I went to the Kenny Rogers concert on Friday night at the State Theatre.
Now before you start – it was fantastic. He was funny, the crowd loved it (admittedly I was one of the youngest people there) & he sang all his hits – The Gambler, Lucille, Lady, Coward of the County, Ruby and that old favourite of teenage jokes, Islands in the Stream – although sadly Dolly was nowhere to be seen.
Why am I telling you this?
Well, believe it not but the two people in the pictures above are both Kenny Rogers – before and after his recent facelift. No, I’m not kidding. Now thanks to my country & western loving parents I basically grew up on his music & so would recognise his voice anywhere, thus the man who sang on stage on Friday was definitely him – but only if you closed your eyes. He now looks so completely & utterly different that whilst I loved hearing him live, I’m a little disappointed that I didn’t really get to see the person that I’d pictured in my mind.
Again, why am I telling you this?
Well, I’d been trying to think of a clever link with SBS but couldn’t come with anything, when I then thought about the notion of authenticity.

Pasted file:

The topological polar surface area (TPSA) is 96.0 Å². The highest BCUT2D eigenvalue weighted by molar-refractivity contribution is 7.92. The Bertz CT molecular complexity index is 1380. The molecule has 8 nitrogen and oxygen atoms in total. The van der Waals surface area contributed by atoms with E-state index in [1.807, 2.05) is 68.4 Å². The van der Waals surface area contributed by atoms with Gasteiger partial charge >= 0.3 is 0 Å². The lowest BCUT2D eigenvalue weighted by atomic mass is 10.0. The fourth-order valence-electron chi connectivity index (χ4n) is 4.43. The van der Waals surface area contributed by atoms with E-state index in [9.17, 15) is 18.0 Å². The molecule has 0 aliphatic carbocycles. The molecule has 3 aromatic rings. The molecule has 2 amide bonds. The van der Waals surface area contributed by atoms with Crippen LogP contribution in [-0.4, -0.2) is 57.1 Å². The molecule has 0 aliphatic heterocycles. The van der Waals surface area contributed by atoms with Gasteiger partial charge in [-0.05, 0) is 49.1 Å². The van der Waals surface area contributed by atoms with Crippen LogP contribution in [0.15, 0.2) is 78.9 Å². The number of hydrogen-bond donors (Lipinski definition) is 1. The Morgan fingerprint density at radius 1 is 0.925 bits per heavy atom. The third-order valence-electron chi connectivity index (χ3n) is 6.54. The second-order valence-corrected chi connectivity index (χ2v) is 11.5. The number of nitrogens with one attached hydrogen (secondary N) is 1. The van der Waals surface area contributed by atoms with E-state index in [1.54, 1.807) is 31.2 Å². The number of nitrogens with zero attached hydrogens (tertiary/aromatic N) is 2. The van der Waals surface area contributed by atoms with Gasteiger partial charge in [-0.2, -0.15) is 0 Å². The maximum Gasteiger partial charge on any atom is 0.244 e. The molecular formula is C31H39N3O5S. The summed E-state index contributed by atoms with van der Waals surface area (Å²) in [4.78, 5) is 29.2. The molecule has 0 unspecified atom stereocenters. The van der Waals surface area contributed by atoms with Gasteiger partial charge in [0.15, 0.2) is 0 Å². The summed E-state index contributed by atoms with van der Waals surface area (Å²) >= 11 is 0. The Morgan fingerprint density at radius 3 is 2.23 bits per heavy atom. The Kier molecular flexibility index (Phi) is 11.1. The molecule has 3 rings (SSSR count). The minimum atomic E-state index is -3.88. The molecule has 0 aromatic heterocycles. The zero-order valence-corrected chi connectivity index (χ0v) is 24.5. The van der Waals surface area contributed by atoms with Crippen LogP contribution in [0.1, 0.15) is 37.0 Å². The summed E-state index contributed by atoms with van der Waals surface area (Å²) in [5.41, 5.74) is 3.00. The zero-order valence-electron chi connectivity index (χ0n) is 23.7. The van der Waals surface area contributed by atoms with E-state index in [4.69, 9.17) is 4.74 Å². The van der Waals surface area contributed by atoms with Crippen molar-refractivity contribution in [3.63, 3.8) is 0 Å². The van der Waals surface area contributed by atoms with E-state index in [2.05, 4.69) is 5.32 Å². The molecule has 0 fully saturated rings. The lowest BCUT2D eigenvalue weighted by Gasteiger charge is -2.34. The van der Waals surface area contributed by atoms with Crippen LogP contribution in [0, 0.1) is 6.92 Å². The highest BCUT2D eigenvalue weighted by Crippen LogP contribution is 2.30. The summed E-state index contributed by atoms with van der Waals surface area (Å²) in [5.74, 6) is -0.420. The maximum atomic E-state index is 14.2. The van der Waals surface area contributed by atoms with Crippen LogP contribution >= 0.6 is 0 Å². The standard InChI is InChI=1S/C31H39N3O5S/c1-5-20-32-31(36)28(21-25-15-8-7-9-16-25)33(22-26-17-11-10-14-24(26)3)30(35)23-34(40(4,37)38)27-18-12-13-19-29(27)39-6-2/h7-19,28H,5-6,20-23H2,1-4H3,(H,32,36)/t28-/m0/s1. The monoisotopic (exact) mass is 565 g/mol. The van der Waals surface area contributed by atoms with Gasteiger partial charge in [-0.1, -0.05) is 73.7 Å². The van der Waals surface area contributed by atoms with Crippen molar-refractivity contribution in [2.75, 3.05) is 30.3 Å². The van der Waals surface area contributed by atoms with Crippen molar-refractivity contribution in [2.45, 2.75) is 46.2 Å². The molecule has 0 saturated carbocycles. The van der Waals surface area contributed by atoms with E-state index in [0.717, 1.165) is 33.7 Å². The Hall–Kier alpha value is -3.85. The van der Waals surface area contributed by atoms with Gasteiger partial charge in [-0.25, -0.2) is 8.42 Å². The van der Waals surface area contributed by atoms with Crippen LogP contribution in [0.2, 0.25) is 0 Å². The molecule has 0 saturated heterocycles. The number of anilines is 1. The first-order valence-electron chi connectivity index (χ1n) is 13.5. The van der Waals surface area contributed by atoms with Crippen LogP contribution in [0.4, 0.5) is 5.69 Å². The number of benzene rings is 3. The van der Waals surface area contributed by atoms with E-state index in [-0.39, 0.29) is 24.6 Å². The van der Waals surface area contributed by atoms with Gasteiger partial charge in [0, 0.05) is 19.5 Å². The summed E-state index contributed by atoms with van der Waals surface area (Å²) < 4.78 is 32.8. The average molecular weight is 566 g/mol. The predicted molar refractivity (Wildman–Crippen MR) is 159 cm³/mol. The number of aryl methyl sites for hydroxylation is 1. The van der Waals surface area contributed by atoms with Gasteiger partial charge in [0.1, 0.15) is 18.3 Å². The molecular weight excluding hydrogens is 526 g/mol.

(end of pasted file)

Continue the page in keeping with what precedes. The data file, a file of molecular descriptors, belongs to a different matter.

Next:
It’s not that I’m upset about him getting the facelift (it’s his face & he can do what he likes), just that as a consumer, I felt that I didn’t really get what I’d paid for. This happens all the time in business: you enter into a transaction, expecting to receive a certain outcome but then receive something else. It might be close, or similar, or nearly there – but just not quite.
So my questions for you are: how authentic is your offering & how do you flag/compensate for changes made to what people are expecting? With Kenny, maybe I expected him to at least refer to the fact that he looks completely different & yet it was never mentioned, as if nothing had changed. Not that this would have made a difference, but he would have shown that he knew it was on people’s minds & thus acknowledged our expectations.
Ah well, at least I’ll always have the autographed t-shirt.